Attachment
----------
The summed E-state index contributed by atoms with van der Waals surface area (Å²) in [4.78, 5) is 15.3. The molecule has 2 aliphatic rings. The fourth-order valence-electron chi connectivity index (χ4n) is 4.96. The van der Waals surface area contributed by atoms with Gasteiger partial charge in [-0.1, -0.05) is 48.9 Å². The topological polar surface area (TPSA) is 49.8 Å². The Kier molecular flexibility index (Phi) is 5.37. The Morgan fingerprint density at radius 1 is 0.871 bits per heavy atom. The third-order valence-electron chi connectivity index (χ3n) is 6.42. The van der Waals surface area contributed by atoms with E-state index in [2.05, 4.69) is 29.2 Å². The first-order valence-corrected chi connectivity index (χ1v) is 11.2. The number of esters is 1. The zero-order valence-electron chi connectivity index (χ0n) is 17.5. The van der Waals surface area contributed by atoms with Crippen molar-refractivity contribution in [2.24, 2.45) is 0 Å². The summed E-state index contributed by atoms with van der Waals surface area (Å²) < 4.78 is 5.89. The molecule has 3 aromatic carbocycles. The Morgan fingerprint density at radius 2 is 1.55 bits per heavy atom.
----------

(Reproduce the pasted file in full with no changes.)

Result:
The summed E-state index contributed by atoms with van der Waals surface area (Å²) in [4.78, 5) is 15.3. The molecule has 2 aliphatic rings. The fourth-order valence-electron chi connectivity index (χ4n) is 4.96. The van der Waals surface area contributed by atoms with Gasteiger partial charge in [-0.1, -0.05) is 48.9 Å². The topological polar surface area (TPSA) is 49.8 Å². The Kier molecular flexibility index (Phi) is 5.37. The Morgan fingerprint density at radius 1 is 0.871 bits per heavy atom. The third-order valence-electron chi connectivity index (χ3n) is 6.42. The van der Waals surface area contributed by atoms with E-state index in [2.05, 4.69) is 29.2 Å². The first-order valence-corrected chi connectivity index (χ1v) is 11.2. The number of esters is 1. The zero-order valence-electron chi connectivity index (χ0n) is 17.5. The van der Waals surface area contributed by atoms with Crippen molar-refractivity contribution in [2.24, 2.45) is 0 Å². The summed E-state index contributed by atoms with van der Waals surface area (Å²) < 4.78 is 5.89. The molecule has 3 aromatic carbocycles. The Morgan fingerprint density at radius 2 is 1.55 bits per heavy atom.